Compliance with IMAS 10.30 (April 2009)

Telephone: +263 4 487064
Facsimile: +263 4 486885
Email: Security Devices



Compliance with IMAS 10.30 (released April 2009)

The IMAS are the UN’s International Mine Action Standards

Click here for a PDF of IMAS 10.30

Click here for an independent certificate of IMAS compliance.

The IMAS use the words "shall", "should" and "may" to indicate different levels of obligation.

If a demining group claims to work to the IMAS, it must comply with all the statements that are preceded by "shall". Statements preceded by "should" are IMAS preferences and indicate a requirement that should only be varied with a reason. Statements preceded by "may" are options that can be considered, but do not have to be. The April 2009 revision of IMAS 10.30 made significant changes based on field experience and the demining accident record. One change was of particular relevance to the provision of PPE. The relevant text is reproduced below for reference. This significant change is the removal of the requirement for a full-face visor to be worn at all times. While a full-face visor is still preferred ("should"), the minimum requirement ("shall") is now for eye protection "held over the eyes in a frame that prevents blast ingress from beneath". This allows purpose made goggles, half-visors and blast-masks to be used. To make it easier to wear a full-face visor, we have introduced the lighter, better ventilated and more comfortable Platinum full-face visor. For those who want to use other protection, we offer a Half-visor, a Mask-visor and Goggles.

Another significant change is the removal of the requirement for body armour to have a collar that overlaps the outside of the visor. With no visor, this makes sense, but the change was partly made because the need for it has not been proven. Some armour designs include a nominal collar that provides no protection, but the accident record does not indicate that its use results in any increase in neck injuries. Security Devices will continue to offer aprons with collars because we believe it makes sense. However, we have introduced a new design with a smaller collar that still overlaps a full-face visor when looking down - see SD Hawk Apron.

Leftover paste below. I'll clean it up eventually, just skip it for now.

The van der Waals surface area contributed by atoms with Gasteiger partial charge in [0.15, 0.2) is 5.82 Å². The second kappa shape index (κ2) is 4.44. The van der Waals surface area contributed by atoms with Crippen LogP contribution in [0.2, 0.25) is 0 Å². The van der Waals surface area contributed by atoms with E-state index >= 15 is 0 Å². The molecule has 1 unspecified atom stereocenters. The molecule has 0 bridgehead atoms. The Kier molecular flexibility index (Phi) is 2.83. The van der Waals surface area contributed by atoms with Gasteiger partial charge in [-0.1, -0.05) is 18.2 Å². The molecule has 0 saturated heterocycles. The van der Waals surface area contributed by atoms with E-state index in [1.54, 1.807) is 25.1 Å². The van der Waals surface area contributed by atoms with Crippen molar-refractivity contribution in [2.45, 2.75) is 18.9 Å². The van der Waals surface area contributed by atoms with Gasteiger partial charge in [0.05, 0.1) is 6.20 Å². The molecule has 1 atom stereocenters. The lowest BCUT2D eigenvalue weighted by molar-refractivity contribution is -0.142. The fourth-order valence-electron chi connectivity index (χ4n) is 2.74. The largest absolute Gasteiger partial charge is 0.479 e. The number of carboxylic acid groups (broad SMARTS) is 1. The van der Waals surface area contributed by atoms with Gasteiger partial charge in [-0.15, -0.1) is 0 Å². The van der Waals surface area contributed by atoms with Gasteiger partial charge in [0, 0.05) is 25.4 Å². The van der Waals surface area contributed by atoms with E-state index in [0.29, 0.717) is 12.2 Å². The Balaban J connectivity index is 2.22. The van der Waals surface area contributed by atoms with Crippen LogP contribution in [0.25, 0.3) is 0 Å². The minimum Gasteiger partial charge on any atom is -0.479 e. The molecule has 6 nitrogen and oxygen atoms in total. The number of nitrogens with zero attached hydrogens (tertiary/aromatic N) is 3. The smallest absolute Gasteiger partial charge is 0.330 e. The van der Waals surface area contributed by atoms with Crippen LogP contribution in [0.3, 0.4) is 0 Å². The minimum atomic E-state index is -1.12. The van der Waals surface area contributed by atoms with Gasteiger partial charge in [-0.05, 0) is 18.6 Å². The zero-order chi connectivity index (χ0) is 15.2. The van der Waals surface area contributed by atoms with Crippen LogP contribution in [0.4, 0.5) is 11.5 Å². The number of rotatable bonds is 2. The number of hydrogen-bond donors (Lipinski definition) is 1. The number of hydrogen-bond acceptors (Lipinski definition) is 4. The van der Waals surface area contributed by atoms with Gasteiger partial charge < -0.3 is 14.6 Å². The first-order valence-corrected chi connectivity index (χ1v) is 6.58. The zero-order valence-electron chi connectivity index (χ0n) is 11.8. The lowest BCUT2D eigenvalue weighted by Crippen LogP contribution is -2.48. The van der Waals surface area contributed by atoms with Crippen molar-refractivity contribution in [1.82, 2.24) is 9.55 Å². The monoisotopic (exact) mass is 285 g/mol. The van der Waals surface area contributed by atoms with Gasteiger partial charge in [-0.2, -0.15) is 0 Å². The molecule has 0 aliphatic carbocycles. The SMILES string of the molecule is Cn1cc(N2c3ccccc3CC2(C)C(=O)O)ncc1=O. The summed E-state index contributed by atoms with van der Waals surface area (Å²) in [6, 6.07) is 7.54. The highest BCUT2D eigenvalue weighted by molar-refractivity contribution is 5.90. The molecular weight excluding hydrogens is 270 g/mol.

The guidance on the use of blast-resistant handtools remains the same, and demining groups should use them unless that have a good reason not to. See our Oval prodder, Pick prod and Long trowel, amongst other designs.

IMAS 10.30 (1st April 2009 revision)

4.3. Minimum PPE requirement

PPE shall be capable of protecting the parts of the body that are covered against the blast effects of 240 gm of TNT at distances appropriate to the wearer’s activity. The amount of PPE provided shall be determined as a result of a field risk assessment and management decision. The minimum PPE inside the safety distance of a suspected hazardous area or when engaged in any activity that involves being close to mines and ERW, shall be:

a) Body armour capable of satisfying the ballistic test outlined in STANAG 2920, achieving a V50 rating (dry) of 450m/s for 1.102g fragments. It shall also be capable of protecting the chest, abdomen and groin area against the blast effects of 240 gm of TNT at 60 cm from the closest part of the body; and

b) Eye protection that is held over the eyes in a frame that prevents blast ingress from beneath. The eye protection shall be capable of retaining integrity against the blast effects of 240 gm of TNT at 60 cm and shall provide protection equivalent to not less than 5 mm of untreated polycarbonate. However, it is recommended that eye protection should be a part of frontal head protection capable of protecting against the blast effects of 240 gm of TNT at 60 cm and providing full frontal coverage of face and throat.

Note: Commonly available industrial safety spectacles do not meet the minimum requirement of this standard and shall not be used as demining PPE.

4.4. Fragmentation protection

The fragmentation danger from most fragmentation mines cannot be protected against with lightweight and practical PPE. This emphasises the need to minimise risk through the use of inherently safe procedures. Although the level of protection may not be sufficient, PPE provided to reduce the risk from fragmentation mines shall be at least that used as protection against a blast threat described under Clause 4.3 above.

4.5. Hand tools

Hand tools should be constructed in such a way that their separation or fragmentation resulting from the detonation of an AP blast-mine incident is reduced to a minimum. Hand tools should be designed to be used at a low angle to the ground and should provide adequate stand-off from an anticipated point of detonation. The use of gloves can provide protection against non explosive injury and should be considered.